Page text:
According to a new study, half of the calcium in our Universe comes from supernovae explosions. This means that the material, which consist of our bones and teeth, in fact, is the remains of dead stars that exploded long ago.
“These events are so small that we never know what led to the emergence of such a supernova,” said Wynn Jacobson-Galan, graduate student, North-West and the lead author of a new study published in the Astrophysical Journal this week.
“Watching what happened to supernova in the last month before it reached its stormy end, we looked into previously unexplored place, opening up new possibilities to explore,” added Jacobson-Galan.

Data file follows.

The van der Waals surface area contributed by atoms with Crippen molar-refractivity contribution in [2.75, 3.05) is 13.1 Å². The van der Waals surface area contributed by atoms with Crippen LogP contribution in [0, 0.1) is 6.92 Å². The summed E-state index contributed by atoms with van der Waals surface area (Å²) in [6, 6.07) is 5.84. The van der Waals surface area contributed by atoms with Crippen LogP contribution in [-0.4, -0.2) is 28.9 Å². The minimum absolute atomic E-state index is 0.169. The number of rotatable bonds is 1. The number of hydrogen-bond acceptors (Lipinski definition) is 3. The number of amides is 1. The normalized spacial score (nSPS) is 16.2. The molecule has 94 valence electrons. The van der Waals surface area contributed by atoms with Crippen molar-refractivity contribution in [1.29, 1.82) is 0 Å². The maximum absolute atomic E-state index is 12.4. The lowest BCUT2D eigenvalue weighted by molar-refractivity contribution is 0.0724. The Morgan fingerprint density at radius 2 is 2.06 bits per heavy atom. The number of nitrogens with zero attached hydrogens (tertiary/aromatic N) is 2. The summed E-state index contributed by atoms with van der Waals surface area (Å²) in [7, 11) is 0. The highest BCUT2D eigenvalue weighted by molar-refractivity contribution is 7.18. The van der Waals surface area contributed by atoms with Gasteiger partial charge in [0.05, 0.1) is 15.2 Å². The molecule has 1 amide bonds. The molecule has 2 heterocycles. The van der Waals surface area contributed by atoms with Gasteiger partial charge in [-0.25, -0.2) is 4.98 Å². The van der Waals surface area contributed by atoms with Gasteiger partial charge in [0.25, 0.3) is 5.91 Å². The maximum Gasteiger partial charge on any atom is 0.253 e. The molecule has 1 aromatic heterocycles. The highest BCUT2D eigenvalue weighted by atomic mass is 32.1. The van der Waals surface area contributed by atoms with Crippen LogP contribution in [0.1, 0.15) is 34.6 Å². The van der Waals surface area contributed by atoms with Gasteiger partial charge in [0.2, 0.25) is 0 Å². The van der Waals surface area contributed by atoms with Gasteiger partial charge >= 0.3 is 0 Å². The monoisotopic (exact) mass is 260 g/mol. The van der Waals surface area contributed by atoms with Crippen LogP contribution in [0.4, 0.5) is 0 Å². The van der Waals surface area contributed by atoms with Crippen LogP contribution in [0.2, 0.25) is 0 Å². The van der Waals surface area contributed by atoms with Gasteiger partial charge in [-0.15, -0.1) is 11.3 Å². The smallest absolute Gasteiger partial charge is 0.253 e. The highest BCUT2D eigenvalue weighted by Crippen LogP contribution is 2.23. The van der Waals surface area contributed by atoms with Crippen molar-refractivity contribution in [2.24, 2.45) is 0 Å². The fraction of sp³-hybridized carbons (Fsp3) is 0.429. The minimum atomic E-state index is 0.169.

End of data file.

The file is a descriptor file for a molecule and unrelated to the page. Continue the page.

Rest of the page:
An extremely bright event 55 million light years from Earth, has attracted the attention of the international astronomical community in April 2019.
“Every country has a telescope turned to look at the object,” recalls Jacobson-Galan.
Astronomers were so quick that many have observed a supernova in just ten hours after the explosion. “Blast trying to cool down,” — said in a statement Rafaella of Margutti from northwestern University and senior author of the study. “It gives the energy, and the release of calcium is an effective way to do it.”
As it turned out, the explosion was thrown a huge amount of calcium.
Astronomers have caught the event just in time to conclude that this was the greatest amount of calcium, which is ever observed, and ever stood out as a result of one event.